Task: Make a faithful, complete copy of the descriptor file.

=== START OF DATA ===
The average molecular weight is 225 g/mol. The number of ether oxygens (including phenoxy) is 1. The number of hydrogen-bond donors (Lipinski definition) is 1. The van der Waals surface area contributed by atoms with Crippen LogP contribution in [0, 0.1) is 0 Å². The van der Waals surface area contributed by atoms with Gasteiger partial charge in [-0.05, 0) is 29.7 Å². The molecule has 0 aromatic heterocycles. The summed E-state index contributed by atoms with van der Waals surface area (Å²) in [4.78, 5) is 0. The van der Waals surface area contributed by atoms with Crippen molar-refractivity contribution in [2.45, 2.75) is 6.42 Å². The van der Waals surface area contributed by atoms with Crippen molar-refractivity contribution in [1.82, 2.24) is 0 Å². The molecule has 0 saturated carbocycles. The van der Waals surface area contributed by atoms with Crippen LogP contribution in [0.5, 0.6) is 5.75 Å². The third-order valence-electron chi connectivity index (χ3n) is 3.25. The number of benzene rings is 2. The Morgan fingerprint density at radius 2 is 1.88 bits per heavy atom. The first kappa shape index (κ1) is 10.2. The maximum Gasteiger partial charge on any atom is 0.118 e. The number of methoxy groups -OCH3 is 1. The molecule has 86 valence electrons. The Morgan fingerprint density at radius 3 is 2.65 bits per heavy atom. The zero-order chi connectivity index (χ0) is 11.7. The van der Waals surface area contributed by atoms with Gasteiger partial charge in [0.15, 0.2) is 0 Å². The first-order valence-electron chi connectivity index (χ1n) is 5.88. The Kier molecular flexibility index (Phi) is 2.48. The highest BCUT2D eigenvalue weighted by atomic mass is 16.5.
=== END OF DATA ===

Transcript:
The average molecular weight is 225 g/mol. The number of ether oxygens (including phenoxy) is 1. The number of hydrogen-bond donors (Lipinski definition) is 1. The van der Waals surface area contributed by atoms with Crippen LogP contribution in [0, 0.1) is 0 Å². The van der Waals surface area contributed by atoms with Gasteiger partial charge in [-0.05, 0) is 29.7 Å². The molecule has 0 aromatic heterocycles. The summed E-state index contributed by atoms with van der Waals surface area (Å²) in [4.78, 5) is 0. The van der Waals surface area contributed by atoms with Crippen molar-refractivity contribution in [2.45, 2.75) is 6.42 Å². The van der Waals surface area contributed by atoms with Crippen molar-refractivity contribution in [1.82, 2.24) is 0 Å². The molecule has 0 saturated carbocycles. The van der Waals surface area contributed by atoms with Crippen LogP contribution in [0.5, 0.6) is 5.75 Å². The third-order valence-electron chi connectivity index (χ3n) is 3.25. The number of benzene rings is 2. The Morgan fingerprint density at radius 2 is 1.88 bits per heavy atom. The first kappa shape index (κ1) is 10.2. The maximum Gasteiger partial charge on any atom is 0.118 e. The number of methoxy groups -OCH3 is 1. The molecule has 86 valence electrons. The Morgan fingerprint density at radius 3 is 2.65 bits per heavy atom. The zero-order chi connectivity index (χ0) is 11.7. The van der Waals surface area contributed by atoms with Gasteiger partial charge in [0.15, 0.2) is 0 Å². The first-order valence-electron chi connectivity index (χ1n) is 5.88. The Kier molecular flexibility index (Phi) is 2.48. The highest BCUT2D eigenvalue weighted by atomic mass is 16.5.